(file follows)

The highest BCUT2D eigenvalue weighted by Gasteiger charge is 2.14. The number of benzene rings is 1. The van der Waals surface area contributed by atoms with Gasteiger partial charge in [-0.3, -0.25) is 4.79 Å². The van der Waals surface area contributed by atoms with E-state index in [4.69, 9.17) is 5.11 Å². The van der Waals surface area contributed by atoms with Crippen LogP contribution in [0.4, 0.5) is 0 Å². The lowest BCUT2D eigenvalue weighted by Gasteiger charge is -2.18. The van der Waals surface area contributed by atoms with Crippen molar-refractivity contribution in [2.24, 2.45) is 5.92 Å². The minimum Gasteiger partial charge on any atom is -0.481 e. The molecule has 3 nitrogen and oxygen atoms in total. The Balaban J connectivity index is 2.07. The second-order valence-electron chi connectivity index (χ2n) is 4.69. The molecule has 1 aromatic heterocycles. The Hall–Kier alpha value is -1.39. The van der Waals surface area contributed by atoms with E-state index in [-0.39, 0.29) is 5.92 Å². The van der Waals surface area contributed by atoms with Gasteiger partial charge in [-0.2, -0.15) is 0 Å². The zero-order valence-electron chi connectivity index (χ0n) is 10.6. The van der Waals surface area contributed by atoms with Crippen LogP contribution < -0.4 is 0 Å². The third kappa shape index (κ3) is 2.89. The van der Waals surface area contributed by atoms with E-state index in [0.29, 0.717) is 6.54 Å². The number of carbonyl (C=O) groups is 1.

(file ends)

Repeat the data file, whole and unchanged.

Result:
The highest BCUT2D eigenvalue weighted by Gasteiger charge is 2.14. The number of benzene rings is 1. The van der Waals surface area contributed by atoms with Gasteiger partial charge in [-0.3, -0.25) is 4.79 Å². The van der Waals surface area contributed by atoms with E-state index in [4.69, 9.17) is 5.11 Å². The van der Waals surface area contributed by atoms with Crippen LogP contribution in [0.4, 0.5) is 0 Å². The lowest BCUT2D eigenvalue weighted by Gasteiger charge is -2.18. The van der Waals surface area contributed by atoms with Crippen molar-refractivity contribution in [2.24, 2.45) is 5.92 Å². The minimum Gasteiger partial charge on any atom is -0.481 e. The molecule has 3 nitrogen and oxygen atoms in total. The Balaban J connectivity index is 2.07. The second-order valence-electron chi connectivity index (χ2n) is 4.69. The molecule has 1 aromatic heterocycles. The Hall–Kier alpha value is -1.39. The van der Waals surface area contributed by atoms with E-state index in [-0.39, 0.29) is 5.92 Å². The van der Waals surface area contributed by atoms with Gasteiger partial charge in [-0.2, -0.15) is 0 Å². The zero-order valence-electron chi connectivity index (χ0n) is 10.6. The van der Waals surface area contributed by atoms with Crippen LogP contribution < -0.4 is 0 Å². The third kappa shape index (κ3) is 2.89. The van der Waals surface area contributed by atoms with E-state index in [0.29, 0.717) is 6.54 Å². The number of carbonyl (C=O) groups is 1.